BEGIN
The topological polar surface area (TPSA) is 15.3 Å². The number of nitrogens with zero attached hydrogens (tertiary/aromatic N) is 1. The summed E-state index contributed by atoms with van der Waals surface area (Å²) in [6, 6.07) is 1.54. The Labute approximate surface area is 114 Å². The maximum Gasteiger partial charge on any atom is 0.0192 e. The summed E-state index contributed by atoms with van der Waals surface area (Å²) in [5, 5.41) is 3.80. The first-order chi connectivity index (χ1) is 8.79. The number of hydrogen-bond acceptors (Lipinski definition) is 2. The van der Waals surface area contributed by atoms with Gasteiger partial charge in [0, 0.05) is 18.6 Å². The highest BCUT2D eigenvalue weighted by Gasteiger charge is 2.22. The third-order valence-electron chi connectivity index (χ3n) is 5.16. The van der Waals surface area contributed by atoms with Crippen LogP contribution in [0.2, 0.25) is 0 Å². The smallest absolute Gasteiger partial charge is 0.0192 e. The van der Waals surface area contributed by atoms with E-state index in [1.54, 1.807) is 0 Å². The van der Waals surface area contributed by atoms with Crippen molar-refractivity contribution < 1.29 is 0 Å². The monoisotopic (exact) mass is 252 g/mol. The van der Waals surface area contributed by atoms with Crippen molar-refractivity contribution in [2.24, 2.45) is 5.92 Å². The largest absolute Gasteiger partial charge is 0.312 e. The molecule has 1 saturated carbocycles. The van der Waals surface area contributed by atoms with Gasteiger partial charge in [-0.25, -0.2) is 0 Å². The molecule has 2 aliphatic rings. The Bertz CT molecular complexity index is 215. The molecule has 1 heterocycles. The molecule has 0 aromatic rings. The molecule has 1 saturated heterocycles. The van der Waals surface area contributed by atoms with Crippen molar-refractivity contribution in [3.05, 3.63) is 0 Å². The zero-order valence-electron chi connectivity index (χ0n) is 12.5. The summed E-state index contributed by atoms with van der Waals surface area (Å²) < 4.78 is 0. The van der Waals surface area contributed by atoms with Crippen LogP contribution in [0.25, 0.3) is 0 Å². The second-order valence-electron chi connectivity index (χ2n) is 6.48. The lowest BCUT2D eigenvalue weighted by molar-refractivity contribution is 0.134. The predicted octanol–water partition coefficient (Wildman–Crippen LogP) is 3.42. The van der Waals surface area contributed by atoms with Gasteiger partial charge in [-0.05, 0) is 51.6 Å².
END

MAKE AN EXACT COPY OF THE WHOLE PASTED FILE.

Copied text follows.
The topological polar surface area (TPSA) is 15.3 Å². The number of nitrogens with zero attached hydrogens (tertiary/aromatic N) is 1. The summed E-state index contributed by atoms with van der Waals surface area (Å²) in [6, 6.07) is 1.54. The Labute approximate surface area is 114 Å². The maximum Gasteiger partial charge on any atom is 0.0192 e. The summed E-state index contributed by atoms with van der Waals surface area (Å²) in [5, 5.41) is 3.80. The first-order chi connectivity index (χ1) is 8.79. The number of hydrogen-bond acceptors (Lipinski definition) is 2. The van der Waals surface area contributed by atoms with Gasteiger partial charge in [0, 0.05) is 18.6 Å². The highest BCUT2D eigenvalue weighted by Gasteiger charge is 2.22. The third-order valence-electron chi connectivity index (χ3n) is 5.16. The van der Waals surface area contributed by atoms with Crippen LogP contribution in [0.2, 0.25) is 0 Å². The smallest absolute Gasteiger partial charge is 0.0192 e. The van der Waals surface area contributed by atoms with E-state index in [1.54, 1.807) is 0 Å². The van der Waals surface area contributed by atoms with Crippen molar-refractivity contribution < 1.29 is 0 Å². The monoisotopic (exact) mass is 252 g/mol. The van der Waals surface area contributed by atoms with Crippen molar-refractivity contribution in [2.24, 2.45) is 5.92 Å². The largest absolute Gasteiger partial charge is 0.312 e. The molecule has 1 saturated carbocycles. The van der Waals surface area contributed by atoms with Gasteiger partial charge in [-0.25, -0.2) is 0 Å². The molecule has 2 aliphatic rings. The Bertz CT molecular complexity index is 215. The molecule has 1 heterocycles. The molecule has 0 aromatic rings. The molecule has 1 saturated heterocycles. The van der Waals surface area contributed by atoms with Crippen molar-refractivity contribution in [3.05, 3.63) is 0 Å². The zero-order valence-electron chi connectivity index (χ0n) is 12.5. The summed E-state index contributed by atoms with van der Waals surface area (Å²) < 4.78 is 0. The van der Waals surface area contributed by atoms with Crippen LogP contribution in [0.25, 0.3) is 0 Å². The second-order valence-electron chi connectivity index (χ2n) is 6.48. The lowest BCUT2D eigenvalue weighted by molar-refractivity contribution is 0.134. The predicted octanol–water partition coefficient (Wildman–Crippen LogP) is 3.42. The van der Waals surface area contributed by atoms with Gasteiger partial charge in [-0.05, 0) is 51.6 Å².